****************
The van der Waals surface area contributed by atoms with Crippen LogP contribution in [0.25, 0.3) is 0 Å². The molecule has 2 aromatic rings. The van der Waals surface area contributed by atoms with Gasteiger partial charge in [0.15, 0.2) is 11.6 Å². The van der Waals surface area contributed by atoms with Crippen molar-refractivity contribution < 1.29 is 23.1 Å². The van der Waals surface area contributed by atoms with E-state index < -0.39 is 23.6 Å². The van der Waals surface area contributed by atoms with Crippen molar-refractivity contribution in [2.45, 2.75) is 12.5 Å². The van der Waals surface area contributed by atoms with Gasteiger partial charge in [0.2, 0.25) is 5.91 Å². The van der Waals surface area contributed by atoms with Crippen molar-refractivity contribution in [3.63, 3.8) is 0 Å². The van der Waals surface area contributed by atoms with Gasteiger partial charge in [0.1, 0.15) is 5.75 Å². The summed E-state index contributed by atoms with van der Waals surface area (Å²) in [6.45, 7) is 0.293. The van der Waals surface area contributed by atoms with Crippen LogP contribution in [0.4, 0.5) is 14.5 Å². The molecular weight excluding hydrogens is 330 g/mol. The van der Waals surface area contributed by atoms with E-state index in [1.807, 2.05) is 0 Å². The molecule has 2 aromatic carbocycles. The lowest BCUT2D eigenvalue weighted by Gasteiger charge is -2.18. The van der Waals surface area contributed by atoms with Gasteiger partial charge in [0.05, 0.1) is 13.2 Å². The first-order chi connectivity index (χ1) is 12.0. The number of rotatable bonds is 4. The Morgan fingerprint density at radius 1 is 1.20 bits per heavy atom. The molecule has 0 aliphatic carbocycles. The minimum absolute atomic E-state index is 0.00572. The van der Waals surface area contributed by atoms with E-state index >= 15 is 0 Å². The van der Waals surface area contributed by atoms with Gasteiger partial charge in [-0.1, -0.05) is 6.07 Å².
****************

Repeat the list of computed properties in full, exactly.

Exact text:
The van der Waals surface area contributed by atoms with Crippen LogP contribution in [0.25, 0.3) is 0 Å². The molecule has 2 aromatic rings. The van der Waals surface area contributed by atoms with Gasteiger partial charge in [0.15, 0.2) is 11.6 Å². The van der Waals surface area contributed by atoms with Crippen molar-refractivity contribution < 1.29 is 23.1 Å². The van der Waals surface area contributed by atoms with E-state index < -0.39 is 23.6 Å². The van der Waals surface area contributed by atoms with Crippen molar-refractivity contribution in [2.45, 2.75) is 12.5 Å². The van der Waals surface area contributed by atoms with Gasteiger partial charge in [0.2, 0.25) is 5.91 Å². The van der Waals surface area contributed by atoms with Crippen molar-refractivity contribution in [3.63, 3.8) is 0 Å². The van der Waals surface area contributed by atoms with Gasteiger partial charge in [0.1, 0.15) is 5.75 Å². The summed E-state index contributed by atoms with van der Waals surface area (Å²) in [6.45, 7) is 0.293. The van der Waals surface area contributed by atoms with Crippen LogP contribution in [0.4, 0.5) is 14.5 Å². The molecular weight excluding hydrogens is 330 g/mol. The van der Waals surface area contributed by atoms with E-state index in [1.807, 2.05) is 0 Å². The molecule has 2 aromatic carbocycles. The lowest BCUT2D eigenvalue weighted by Gasteiger charge is -2.18. The van der Waals surface area contributed by atoms with Gasteiger partial charge in [0.05, 0.1) is 13.2 Å². The first-order chi connectivity index (χ1) is 12.0. The number of rotatable bonds is 4. The Morgan fingerprint density at radius 1 is 1.20 bits per heavy atom. The molecule has 0 aliphatic carbocycles. The minimum absolute atomic E-state index is 0.00572. The van der Waals surface area contributed by atoms with E-state index >= 15 is 0 Å². The van der Waals surface area contributed by atoms with Gasteiger partial charge in [-0.1, -0.05) is 6.07 Å².